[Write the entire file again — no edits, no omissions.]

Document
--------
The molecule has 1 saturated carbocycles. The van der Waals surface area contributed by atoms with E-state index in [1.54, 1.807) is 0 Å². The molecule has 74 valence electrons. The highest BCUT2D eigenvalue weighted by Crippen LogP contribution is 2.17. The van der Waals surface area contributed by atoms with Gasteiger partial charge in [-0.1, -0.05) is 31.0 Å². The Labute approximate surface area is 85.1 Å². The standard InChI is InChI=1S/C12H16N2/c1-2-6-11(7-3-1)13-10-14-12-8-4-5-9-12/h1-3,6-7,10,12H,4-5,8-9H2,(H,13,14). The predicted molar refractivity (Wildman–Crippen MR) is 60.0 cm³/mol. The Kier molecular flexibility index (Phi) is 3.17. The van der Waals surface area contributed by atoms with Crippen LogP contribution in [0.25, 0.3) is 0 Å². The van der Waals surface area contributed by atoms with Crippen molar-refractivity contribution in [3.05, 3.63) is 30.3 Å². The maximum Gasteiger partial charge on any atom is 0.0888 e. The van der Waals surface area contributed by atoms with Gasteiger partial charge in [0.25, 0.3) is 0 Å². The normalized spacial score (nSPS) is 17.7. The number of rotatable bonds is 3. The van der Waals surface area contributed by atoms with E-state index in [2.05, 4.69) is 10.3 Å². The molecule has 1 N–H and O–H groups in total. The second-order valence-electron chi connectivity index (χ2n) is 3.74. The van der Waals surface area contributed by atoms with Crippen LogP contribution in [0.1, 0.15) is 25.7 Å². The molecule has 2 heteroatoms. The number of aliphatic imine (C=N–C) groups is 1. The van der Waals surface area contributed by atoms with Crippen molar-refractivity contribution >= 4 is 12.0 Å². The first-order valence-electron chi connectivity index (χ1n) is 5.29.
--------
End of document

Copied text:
The molecule has 1 saturated carbocycles. The van der Waals surface area contributed by atoms with E-state index in [1.54, 1.807) is 0 Å². The molecule has 74 valence electrons. The highest BCUT2D eigenvalue weighted by Crippen LogP contribution is 2.17. The van der Waals surface area contributed by atoms with Gasteiger partial charge in [-0.1, -0.05) is 31.0 Å². The Labute approximate surface area is 85.1 Å². The standard InChI is InChI=1S/C12H16N2/c1-2-6-11(7-3-1)13-10-14-12-8-4-5-9-12/h1-3,6-7,10,12H,4-5,8-9H2,(H,13,14). The predicted molar refractivity (Wildman–Crippen MR) is 60.0 cm³/mol. The Kier molecular flexibility index (Phi) is 3.17. The van der Waals surface area contributed by atoms with Crippen LogP contribution in [0.25, 0.3) is 0 Å². The van der Waals surface area contributed by atoms with Crippen molar-refractivity contribution in [3.05, 3.63) is 30.3 Å². The maximum Gasteiger partial charge on any atom is 0.0888 e. The van der Waals surface area contributed by atoms with Gasteiger partial charge in [0.25, 0.3) is 0 Å². The normalized spacial score (nSPS) is 17.7. The number of rotatable bonds is 3. The van der Waals surface area contributed by atoms with E-state index in [2.05, 4.69) is 10.3 Å². The molecule has 1 N–H and O–H groups in total. The second-order valence-electron chi connectivity index (χ2n) is 3.74. The van der Waals surface area contributed by atoms with Crippen LogP contribution in [0.1, 0.15) is 25.7 Å². The molecule has 2 heteroatoms. The number of aliphatic imine (C=N–C) groups is 1. The van der Waals surface area contributed by atoms with Crippen molar-refractivity contribution >= 4 is 12.0 Å². The first-order valence-electron chi connectivity index (χ1n) is 5.29.